Concert Reviews

Review: Wovenhand and Michael Gira at the Oriental Theater, 3/24/12


One song into Saturday night's set at the Oriental Theater and Michael Gira told the crowd, "Okay, shut up. Shut the fuck up. Time to shut up." He'd opened with brooding and droning "Jim" from Swans' latest effort, 2010's My Father Will Guide Me Up A Rope To The Sky, and while the people near the stage looked focused, there was talking in the back of the venue. A few more songs into his brilliant and intense hour-long set, which included Swans, Angels of Light and solo material, Gira got a bit fired up again at the crowd.

He played a few bars of "Blind," stopped and said, "I can't do this song. Shut the motherfuck up or go in the other room. Hey, what the fuck are you? Raised in the fucking barn, you animal? Shut the motherfucking fuck up. I can't even hear myself. If you came here for the other band go in the other room for now. Unbelievable. Why don't you look at Pitchfork or something?"

That seemed to work, and the crowd hushed, which was a good thing since Gira's lyrics and vocals demand attention. In the solo setting, Gira's lyrics become much more prominent. That's all you really to focus on versus when he's performing with Swans or Angels of Light, his project with Akron/Family. Lines like "Well it's hard to get air when your neck is a fist" or "As your body drifts by and your lungs fill with mud," just seems to have stand out more when it's just Gira and an acoustic guitar.

After "My Birth," Gira said Swans are finishing their new album, which he said will be released as a two-CD set and as triple LP. Gira also added that Al Sparhawk and Mimi Parker from Low and the Akron/Family are on the album. After playing the new song "Song for a Warrior," Gira thanked the people who traveled long distances to see the show. "That means a lot to me," he said.

While Gira delivered a heavy set, Wovenhand brought a completely different kind of intensity. Fronted by David Eugene Edwards, former leader of 16 Horsepower and one of the most powerful frontmen in the state, Wovenhand opened a fierce set with "The Beautiful Axe." Once a trio with bassist Pascal Humbert and drummer Ordy Garrison, Wovenhand has changed a bit with the addition of bassist Gregory Garcia Jr., keyboardist Jeff Linsenmaier and Git Some guitarist Chuck French. Sure, the band delivered some mighty sets a trio, but the keys and extra guitar just make things that much heavier.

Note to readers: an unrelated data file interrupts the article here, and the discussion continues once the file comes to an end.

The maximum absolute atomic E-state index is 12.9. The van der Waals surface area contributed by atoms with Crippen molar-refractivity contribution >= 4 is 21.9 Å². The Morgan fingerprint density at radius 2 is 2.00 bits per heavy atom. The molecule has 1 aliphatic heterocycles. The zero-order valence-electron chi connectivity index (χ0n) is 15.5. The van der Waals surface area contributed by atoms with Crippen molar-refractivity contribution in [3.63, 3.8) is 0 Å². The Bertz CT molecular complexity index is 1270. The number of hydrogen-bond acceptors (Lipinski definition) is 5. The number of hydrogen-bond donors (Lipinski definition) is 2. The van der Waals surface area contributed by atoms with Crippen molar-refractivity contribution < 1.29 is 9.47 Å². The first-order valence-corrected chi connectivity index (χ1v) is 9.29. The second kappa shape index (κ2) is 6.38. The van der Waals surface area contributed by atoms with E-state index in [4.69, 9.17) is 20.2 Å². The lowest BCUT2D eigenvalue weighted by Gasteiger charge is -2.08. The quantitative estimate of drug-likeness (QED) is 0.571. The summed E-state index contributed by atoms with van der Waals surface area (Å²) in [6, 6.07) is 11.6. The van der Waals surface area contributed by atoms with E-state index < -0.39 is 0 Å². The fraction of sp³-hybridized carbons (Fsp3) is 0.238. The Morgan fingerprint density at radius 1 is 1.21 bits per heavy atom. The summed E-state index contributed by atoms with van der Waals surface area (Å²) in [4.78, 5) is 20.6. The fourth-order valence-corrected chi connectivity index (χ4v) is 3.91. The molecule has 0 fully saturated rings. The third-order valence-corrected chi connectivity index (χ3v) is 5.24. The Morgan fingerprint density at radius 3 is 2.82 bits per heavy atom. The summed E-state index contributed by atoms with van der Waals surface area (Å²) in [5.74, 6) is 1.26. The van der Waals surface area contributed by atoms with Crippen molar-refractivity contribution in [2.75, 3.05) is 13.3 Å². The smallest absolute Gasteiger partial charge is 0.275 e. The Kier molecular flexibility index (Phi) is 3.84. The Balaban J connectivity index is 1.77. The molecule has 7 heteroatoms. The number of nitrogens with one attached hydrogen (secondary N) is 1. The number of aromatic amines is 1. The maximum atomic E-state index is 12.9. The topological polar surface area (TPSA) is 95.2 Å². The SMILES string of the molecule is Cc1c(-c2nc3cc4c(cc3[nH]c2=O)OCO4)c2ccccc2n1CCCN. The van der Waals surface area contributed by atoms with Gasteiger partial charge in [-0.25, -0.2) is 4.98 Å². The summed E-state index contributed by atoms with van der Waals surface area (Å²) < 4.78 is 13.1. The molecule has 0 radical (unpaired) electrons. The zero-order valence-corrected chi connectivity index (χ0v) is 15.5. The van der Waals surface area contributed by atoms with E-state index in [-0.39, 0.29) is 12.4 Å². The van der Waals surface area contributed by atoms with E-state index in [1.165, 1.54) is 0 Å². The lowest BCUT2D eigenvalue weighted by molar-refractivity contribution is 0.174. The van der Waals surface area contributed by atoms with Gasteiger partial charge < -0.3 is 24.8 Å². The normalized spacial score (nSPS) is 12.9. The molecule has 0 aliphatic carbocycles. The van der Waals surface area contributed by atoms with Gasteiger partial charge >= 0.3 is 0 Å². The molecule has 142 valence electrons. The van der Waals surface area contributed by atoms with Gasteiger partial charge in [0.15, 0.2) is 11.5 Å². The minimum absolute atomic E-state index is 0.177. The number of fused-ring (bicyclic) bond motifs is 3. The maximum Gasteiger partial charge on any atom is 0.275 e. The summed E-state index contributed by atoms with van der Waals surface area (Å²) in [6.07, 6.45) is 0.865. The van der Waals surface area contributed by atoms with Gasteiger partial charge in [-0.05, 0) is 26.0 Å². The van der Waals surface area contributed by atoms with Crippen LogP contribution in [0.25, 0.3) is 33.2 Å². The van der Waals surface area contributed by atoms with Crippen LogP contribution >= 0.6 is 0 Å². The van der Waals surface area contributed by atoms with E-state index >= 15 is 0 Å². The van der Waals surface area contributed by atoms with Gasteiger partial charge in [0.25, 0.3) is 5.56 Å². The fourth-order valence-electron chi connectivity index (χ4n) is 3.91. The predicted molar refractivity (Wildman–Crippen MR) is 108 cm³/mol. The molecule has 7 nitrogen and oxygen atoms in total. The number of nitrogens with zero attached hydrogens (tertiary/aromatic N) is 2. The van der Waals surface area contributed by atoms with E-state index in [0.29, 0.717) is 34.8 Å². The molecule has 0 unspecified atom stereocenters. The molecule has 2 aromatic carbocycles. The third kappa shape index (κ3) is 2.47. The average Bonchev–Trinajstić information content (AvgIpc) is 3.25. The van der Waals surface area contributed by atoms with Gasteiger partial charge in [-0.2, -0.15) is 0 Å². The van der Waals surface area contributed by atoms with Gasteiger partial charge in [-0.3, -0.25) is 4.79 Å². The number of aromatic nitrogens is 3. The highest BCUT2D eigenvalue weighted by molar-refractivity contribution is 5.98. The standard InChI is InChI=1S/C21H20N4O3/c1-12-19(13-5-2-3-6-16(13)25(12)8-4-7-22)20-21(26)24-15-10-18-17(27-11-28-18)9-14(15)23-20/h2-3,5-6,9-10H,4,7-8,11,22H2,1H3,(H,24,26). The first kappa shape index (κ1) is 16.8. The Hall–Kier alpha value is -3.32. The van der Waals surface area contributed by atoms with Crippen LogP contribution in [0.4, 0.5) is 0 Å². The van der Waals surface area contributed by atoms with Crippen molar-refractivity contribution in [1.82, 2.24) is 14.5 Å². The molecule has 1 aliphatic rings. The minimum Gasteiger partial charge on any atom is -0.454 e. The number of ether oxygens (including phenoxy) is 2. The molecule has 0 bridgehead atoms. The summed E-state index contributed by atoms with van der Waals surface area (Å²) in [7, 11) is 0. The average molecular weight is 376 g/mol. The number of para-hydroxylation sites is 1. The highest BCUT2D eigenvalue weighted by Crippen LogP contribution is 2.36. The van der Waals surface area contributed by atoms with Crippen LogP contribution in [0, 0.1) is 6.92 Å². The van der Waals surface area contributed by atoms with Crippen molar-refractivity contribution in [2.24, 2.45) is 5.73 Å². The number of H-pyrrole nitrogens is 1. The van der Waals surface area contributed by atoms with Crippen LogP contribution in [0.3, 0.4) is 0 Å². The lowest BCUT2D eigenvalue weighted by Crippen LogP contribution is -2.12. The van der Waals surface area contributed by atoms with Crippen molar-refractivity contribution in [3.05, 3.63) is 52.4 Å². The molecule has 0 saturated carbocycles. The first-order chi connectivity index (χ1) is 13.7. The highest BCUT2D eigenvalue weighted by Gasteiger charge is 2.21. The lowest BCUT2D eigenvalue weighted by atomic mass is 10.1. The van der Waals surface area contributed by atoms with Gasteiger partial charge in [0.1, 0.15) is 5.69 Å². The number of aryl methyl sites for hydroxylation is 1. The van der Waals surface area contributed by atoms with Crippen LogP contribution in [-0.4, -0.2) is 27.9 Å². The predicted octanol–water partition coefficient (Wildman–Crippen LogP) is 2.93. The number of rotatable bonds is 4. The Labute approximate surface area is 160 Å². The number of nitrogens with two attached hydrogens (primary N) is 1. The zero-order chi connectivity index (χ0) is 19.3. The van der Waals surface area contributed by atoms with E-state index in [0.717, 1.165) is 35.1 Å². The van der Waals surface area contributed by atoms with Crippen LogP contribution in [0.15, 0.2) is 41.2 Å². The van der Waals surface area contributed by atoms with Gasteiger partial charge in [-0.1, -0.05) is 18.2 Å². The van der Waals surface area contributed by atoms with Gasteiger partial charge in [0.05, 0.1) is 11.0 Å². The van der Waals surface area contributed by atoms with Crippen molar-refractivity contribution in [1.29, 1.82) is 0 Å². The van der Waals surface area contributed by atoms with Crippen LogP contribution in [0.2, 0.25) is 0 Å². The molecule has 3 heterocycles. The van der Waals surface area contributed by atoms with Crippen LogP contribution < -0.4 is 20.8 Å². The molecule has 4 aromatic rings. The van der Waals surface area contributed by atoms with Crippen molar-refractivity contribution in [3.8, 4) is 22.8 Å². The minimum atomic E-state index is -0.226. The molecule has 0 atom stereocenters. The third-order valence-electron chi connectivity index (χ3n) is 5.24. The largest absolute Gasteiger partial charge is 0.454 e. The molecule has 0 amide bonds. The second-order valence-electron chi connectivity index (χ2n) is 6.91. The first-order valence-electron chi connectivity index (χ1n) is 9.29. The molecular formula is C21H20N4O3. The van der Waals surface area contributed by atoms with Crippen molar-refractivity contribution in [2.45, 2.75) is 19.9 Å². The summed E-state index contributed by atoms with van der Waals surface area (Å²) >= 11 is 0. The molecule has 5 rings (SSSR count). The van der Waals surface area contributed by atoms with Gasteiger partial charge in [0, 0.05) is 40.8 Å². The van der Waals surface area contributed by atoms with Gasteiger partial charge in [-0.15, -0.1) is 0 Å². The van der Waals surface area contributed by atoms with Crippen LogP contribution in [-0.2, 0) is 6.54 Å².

With Garrison pounding the toms with propulsive Native American-inspired beats on songs like "The Beautiful Axe" and "Winter Shaker" and the keys and both guitars churning out drones, the whole experience got damn near trance-inducing at times. Even the enigmatic Edwards himself seemed to go into something of a trance at points with eyes closed and hands waving.

Drawing material from the last few albums, Ten Stones, Consider the Birds and The Threshingfloor, Wovenhand's hour and fifteen-minute set was heav from start to finish, even with back-to-back slower cuts such as "The Speaking Hands" and "Sinking Hands" thrown in. Closing out the night with the fervent "Kicking Bird," the vibe was damn near overwhelming.

See Also:

- Less talk, more rock: Does talking during shows bug you, or is it just an expected part of the deal?

- So what's with all the talk at shows?

- Talking during shows: the musicians' perspective - John Common

- Talking during shows: the musicians' perspective - Eric Shiveley

- Talking during shows: the musicians' perspective - Gene Davis

- Talking during shows: the musicians' perspective - Kurt Ottaway


Personal Bias: Wovenhand is one of the most intense live acts in the state.

Random Notes: There was a girl with green hair who held up her shoes a few times between songs of Gira's set.

By the Way: Openers Howling Hex, which included Royal Trux's Neil Hagerty, played an intriguing half-hour set.

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Jon Solomon writes about music and nightlife for Westword, where he's been the Clubs Editor since 2006.
Contact: Jon Solomon

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